Contemporary artist reconstrues Middle Eastern history

Contemporary artist and Cooper Union professor Walid Raad visited last Wednesday to deliver a talk on his work, especially “The Atlas Group” and “Scratching on Things I Could Disavow.” / Courtesy of Max Ronnersjö via Wikimedia Commons

Conceptual artist Walid Raad grew up in Lebanon, his home being his greatest artistic influence. It was the 1970s, and a civil war that would last for well over a decade was raging throughout the country. Occupation by Israeli and then Syrian forces, massacres, bombings, Cold War tensions—geopolitical turmoil had come to reshape Lebanese lifestyle into something more militant and uncertain. After escaping this bedlam for the United States in his late teens, Raad studied photography and Middle Eastern studies at the Rochester Institute of Technology and, later, postcolonial theory in a doctoral program at the University of Rochester (The New York Times, “Walid Raad’s Unreality Show Spins Middle Eastern History as Art,” 01.07.2016).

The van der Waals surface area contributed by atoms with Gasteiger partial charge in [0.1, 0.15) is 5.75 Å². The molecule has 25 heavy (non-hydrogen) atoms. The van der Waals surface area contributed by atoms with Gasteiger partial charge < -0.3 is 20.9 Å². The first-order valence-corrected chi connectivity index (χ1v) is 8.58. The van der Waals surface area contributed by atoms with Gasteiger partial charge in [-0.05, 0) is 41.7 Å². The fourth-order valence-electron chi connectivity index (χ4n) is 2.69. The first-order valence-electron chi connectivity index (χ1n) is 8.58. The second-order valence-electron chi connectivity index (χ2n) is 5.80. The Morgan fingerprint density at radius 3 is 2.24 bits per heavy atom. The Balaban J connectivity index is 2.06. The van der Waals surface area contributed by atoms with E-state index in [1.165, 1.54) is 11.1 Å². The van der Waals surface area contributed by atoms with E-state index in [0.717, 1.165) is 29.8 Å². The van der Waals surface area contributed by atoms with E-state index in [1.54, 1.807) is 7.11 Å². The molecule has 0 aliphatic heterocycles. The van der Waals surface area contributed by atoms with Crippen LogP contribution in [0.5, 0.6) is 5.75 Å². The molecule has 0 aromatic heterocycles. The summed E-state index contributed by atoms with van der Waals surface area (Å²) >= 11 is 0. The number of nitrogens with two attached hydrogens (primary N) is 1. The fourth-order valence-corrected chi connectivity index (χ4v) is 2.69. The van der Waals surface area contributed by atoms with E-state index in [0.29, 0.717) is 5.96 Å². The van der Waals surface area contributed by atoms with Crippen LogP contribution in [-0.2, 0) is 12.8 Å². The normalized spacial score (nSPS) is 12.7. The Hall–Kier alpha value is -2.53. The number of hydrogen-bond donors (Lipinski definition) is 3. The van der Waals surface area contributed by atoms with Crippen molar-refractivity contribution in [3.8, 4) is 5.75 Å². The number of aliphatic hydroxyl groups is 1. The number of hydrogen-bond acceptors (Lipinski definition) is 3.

On Wednesday, Feb. 22, Raad presented his works to the campus community in Taylor 203. Introducing the esteemed lecturer was Professor of Art Molly Nesbit, who compared his artistic framing of Lebanon’s bloody civil war to the historical paintings of Revolutionary French artists Jacques-Louis David and Eugène Delacroix.

Raad talked mostly about his 2004 project, “The Atlas Group.” A series of carefully curated journals, videos and photographs that all grapple with Lebanese identity and the arbitrary binary of fact and fiction, the project is multimedia’s answer to the roman-à-clef. In the late ’90s, wanting to humanize the civil war, Raad devised a fictional story around the collection. While accruing pieces over the course of 15 years, he invented not only an owner but also a historical society, “The Atlas Group,” the project’s namesake of which he claims to be the activist that happens upon the documents after searching for answers to Lebanon’s past. The result upends the viewer’s perception of truth, pegging fictitious stories based on personal experience to news clippings of car bombs and unexploded bullet collections—real records of human slaughter.